Large crowds of protesters across Israel have come out in the 27th consecutive week of demonstrations against the government’s judicial overhaul plans that is supposed to be put to vote this week.
For the 27th consecutive week of massive protests in Israel against the controversial judicial overhaul plan, large crowds of people took to the streets again this Saturday night in different cities across Israel.
It was back in January this year that upon the introduction of the bill, anti-government protest movement sparked across Israel and is still continuing larger and more violent than before.
Eye witnesses said that only in Tel Aviv, more than 180,000 people took to the streets and another 180,000 Israelis poured into the streets in other cities, making Saturday’s gathering the largest in the past 6 months in Israel. Netanyahu’s allies have proposed a series of changes to the Israeli legal system aimed at weakening what they say are the excessive powers of unelected judges.
What has made Israeli people furious and disappointed is that the proposed changes include giving Netanyahu’s allies control over the appointment of judges and the power to overturn court decisions they do not support. In other words, protestors believe that these changes is too much and will destroy Israel’s fragile system of checks and balances and concentrate power in the hands of Netanyahu and his allies.
But it is not the end of the story, because it seems Netanyahu has some other ulterior motives for his persistency in legalizing the judicial overhaul plan. As his critics say, Netanyahu has a conflict of interest because he is on trial for corruption charges, and limiting the authorities of the Supreme Court means he can easily escape his charges without a fair trial. All in all, Critics say removing that standard would allow the government to pass arbitrary decisions and grant it too much power.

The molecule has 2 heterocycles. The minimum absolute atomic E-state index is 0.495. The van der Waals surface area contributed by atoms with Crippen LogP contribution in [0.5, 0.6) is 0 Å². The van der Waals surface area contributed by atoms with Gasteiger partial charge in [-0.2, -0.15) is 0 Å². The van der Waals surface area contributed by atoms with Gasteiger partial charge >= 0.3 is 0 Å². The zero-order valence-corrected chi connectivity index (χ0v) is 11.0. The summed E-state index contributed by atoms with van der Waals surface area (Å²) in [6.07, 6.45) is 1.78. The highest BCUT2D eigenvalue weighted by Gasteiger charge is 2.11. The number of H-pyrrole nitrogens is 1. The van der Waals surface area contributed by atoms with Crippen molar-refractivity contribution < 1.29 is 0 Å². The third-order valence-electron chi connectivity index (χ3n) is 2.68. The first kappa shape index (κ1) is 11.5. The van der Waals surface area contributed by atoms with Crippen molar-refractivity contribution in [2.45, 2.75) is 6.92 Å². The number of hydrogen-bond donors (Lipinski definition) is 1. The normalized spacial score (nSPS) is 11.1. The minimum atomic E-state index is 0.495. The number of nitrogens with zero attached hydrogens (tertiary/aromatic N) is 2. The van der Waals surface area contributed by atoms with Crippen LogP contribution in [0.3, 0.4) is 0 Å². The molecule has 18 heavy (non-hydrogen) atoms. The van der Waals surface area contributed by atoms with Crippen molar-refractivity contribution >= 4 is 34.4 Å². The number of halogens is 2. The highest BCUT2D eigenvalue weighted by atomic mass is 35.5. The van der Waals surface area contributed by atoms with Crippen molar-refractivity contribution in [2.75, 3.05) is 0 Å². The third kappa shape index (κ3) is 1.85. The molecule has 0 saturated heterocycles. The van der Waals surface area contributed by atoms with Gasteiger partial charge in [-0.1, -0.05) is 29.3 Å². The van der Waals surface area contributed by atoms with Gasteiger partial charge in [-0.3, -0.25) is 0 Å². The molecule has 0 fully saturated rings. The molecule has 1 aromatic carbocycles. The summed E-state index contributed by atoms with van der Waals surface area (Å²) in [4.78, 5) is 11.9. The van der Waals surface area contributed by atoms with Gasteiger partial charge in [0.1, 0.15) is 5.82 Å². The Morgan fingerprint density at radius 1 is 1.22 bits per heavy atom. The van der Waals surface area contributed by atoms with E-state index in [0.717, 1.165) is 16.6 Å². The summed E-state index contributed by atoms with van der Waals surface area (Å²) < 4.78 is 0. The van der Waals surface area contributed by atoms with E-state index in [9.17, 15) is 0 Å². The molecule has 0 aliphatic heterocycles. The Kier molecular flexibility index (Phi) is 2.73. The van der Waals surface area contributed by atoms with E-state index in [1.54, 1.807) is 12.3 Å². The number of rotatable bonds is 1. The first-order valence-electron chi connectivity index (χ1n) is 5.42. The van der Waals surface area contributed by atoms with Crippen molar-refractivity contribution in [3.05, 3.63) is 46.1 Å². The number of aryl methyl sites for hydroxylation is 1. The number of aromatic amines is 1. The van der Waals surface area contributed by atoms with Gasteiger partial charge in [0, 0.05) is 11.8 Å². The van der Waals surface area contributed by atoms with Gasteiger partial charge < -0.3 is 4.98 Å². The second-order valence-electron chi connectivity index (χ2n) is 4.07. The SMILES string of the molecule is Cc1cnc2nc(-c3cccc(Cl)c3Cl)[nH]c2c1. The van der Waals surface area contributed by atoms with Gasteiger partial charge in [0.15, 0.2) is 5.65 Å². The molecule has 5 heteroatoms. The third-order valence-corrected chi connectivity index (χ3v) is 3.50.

That’s why a wide range of people from different status in Israel, including reserve military officers, business leaders, LGBT and other minority groups, are among the opponents of the plan.
Netanyahu’s government is eliminating any opposing voice
Under immense pressure from his own people, Netanyahu was forced to delay voting for the plan back in March. However, he and his far-right government seem to be too stubborn to hear peoples’ voice and he announced last month that the plan would move forward, not to mention that Netanyahu is now planning to move on with the voting. The protests have blocked roads, disrupted Israel’s main airport and thronged major cities. But none has yet been able to dissuade Netanyahu from doing what he shouldn’t be doing.
A legislative committee chaired by a Netanyahu ally last week approved a bill that would prevent Israel’s courts from scrutinizing the “reasonableness” of decisions made by elected officials. The legislature could hold a preliminary vote on the bill as early as this coming Monday.
Netanyahu also ousted Tel Aviv’s police chief, Ami Eshed, who said this week he was forced to resign because of political pressure to act violently toward protesters.
Since the far-right government in Israel came to power early this year, Eshed has been clashing with the hardline national security minister, Itamar Ben-Gvir, who has demanded that police to take a tougher stance against protestors.